Via Shoptalk, I found this article today about the sad state of political coverage.
From Chicago’s Daily Herald, columnist Ted Cox writes:
The quality of political coverage on TV this season has been appalling. Not that I have ever expected anyone but PBS’ “NewsHour” to actually deal with substantive stands and parse speeches, but this year pundits on the major broadcast and cable networks have offered little more than flawed polls and political invective.
Cox argues TV pundits are avoiding substance because they’re “so obsessed [sic] competing with the blogosphere:”
It’s all about hits and eyeballs, and for someone like [Chris] Matthews, who doesn’t have the ability to deal with anything substantive and make it matter, being obnoxiously captivating is all he has to fall back on.
I disagree. I don’t think Matthews or the higher ups at MSNBC give two sh*ts about the blogosphere. I think they – like any cable or broadcast network – care about viewer numbers and ratings and subsequently, ad revenue. That’s why PBS can dig into the nitty gritty. They’ve got that freedom. Networks are businesses, and ultimately, how many people tune in dictates how much they charge for ad time which dictates how much money they have to pay for staff and gadgets and sets and facilities.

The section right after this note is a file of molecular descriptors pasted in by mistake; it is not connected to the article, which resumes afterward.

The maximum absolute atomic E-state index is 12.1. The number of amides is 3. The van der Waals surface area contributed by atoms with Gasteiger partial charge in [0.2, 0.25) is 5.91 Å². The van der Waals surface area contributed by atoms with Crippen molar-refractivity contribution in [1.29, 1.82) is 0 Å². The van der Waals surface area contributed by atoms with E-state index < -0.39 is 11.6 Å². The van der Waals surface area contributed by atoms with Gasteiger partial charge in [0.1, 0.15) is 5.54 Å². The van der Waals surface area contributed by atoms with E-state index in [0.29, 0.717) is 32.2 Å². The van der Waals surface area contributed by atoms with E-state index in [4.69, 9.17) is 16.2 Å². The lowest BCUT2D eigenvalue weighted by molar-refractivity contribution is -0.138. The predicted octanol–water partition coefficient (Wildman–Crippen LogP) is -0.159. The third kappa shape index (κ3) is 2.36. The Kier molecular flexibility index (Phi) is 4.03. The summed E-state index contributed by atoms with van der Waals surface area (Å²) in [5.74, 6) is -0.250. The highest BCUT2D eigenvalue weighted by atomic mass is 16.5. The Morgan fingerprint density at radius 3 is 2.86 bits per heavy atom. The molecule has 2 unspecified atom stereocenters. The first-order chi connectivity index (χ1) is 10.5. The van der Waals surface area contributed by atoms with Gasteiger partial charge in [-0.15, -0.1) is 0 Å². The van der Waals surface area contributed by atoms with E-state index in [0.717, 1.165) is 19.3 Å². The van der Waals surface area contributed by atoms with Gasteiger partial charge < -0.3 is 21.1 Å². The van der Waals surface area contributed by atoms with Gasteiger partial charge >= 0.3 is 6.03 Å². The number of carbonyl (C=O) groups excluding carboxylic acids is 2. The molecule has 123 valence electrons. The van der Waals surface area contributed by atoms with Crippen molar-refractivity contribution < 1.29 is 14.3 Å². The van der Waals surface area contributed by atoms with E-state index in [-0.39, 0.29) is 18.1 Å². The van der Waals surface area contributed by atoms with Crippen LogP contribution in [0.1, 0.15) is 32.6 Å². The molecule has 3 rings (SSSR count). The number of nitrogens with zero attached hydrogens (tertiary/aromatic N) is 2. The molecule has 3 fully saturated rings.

It doesn’t excuse TV talking heads’ bad behavior and poor judgment. We – as an industry – should ditch the speculation and guesswork and focus more on what matters. But the 24-hour news cycle demands cable nets fill the time.
Just like many are apt to babble to fill awkward silence on a bad date, so sit correspondents and analysts and anchors with hours to kill.
If I had to bring the blogosphere into this debate, I would actually argue the following instead. I don’t think TV people are competing with the blogosphere. I think they’re a little jealous of the blogosphere (stay with me) because you can speculate online. It is perfectly ok to “voice” your opinion. You’ve got unlimited space and no corporate accountability (unless you’re tied to a larger entity, in which case, that’s whatever deal you’ve negotiated with the powers that be.)
But generally, online reporters and correspondents have the freedom to take the conversation in whatever direction they please. And that liberty disappears when you answer to big business and big money.
So the bottom line is I agree with Cox in that we’d all be better served by more substance on TV, but tying lazy reporting to blog-chasing is wrong.
It – too – is misinformed speculation.